Today the Tennessee Senate unanimously passed the First in Adoption bill without amendment or even discussion. If the Governor signs the bill as expected, it will become law on July 1, 2018.
First in Adoption makes a number of pro-child modifications in many areas of adoption and termination law, some extremely important and a number better described as housekeeping measures. While mundane, even housekeeping measures decrease confusion that can lead to litigation. The changes and their implications exceed the scope of a blog post but in this post I’ll hit the highlights so other adoption attorneys, social workers and child welfare advocates will have a sense of the breadth and type of changes and can look forward to the effectiveness of this bill as I do. A supplement to Coppock on Tennessee Adoption Law is planned and materials for next week’s comprehensive adoption law seminar are under emergency revision to include the changes. I’m scrambling but happily so.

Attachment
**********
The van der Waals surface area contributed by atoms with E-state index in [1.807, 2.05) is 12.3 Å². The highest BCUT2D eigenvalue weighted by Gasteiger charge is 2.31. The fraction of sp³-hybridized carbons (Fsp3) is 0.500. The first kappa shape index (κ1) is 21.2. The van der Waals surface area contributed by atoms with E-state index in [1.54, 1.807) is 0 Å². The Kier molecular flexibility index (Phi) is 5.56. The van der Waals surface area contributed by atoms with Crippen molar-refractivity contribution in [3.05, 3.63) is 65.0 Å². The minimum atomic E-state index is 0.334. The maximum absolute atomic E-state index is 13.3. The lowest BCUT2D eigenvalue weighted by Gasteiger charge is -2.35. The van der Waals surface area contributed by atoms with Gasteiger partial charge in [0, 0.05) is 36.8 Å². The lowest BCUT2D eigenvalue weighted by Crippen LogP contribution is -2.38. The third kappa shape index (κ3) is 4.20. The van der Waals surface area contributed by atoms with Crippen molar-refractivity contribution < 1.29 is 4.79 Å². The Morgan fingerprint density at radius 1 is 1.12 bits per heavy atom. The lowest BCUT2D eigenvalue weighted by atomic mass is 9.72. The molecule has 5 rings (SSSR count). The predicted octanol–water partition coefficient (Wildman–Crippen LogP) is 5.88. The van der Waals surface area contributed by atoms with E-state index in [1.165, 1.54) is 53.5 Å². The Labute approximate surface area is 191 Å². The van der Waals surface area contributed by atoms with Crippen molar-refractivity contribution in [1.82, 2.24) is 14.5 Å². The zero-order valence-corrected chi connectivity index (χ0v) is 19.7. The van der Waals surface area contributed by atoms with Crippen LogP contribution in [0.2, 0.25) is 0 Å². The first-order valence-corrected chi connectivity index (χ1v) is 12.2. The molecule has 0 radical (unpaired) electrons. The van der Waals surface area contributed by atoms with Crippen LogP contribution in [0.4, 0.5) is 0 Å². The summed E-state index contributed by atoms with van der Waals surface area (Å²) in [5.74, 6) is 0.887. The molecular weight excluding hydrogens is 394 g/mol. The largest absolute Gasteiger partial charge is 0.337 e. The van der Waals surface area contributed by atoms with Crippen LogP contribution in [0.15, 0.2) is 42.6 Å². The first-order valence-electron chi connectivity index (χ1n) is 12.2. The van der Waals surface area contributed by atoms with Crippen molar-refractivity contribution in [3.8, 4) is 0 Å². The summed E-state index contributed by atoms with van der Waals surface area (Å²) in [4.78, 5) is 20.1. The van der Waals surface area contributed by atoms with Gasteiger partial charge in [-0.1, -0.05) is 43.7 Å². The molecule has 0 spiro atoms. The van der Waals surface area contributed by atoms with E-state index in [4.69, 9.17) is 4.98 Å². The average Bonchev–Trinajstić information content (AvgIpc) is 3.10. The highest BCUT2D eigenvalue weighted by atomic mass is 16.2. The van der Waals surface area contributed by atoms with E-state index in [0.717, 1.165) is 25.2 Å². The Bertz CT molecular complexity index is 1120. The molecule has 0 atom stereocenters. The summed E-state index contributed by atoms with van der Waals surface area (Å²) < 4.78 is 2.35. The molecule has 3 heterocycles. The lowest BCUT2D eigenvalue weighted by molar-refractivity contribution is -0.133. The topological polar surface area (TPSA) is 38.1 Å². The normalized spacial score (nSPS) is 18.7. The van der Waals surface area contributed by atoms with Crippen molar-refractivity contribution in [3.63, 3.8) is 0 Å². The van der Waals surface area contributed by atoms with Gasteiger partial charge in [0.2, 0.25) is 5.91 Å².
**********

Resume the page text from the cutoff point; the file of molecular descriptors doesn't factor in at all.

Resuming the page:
Here are the highlights. The first change most lawyers and social workers will notice is a new, less bureaucratic surrender form. This form will be included in the Tennessee Code and should be used for all surrenders executed on and after July 1, 2018. For the lay-readers, a surrender form is the form a parent signs to voluntarily transfer their parental rights to agencies or adoptive parents. The current form is 15 pages long and confusing. The new one is 2 pages long and clear.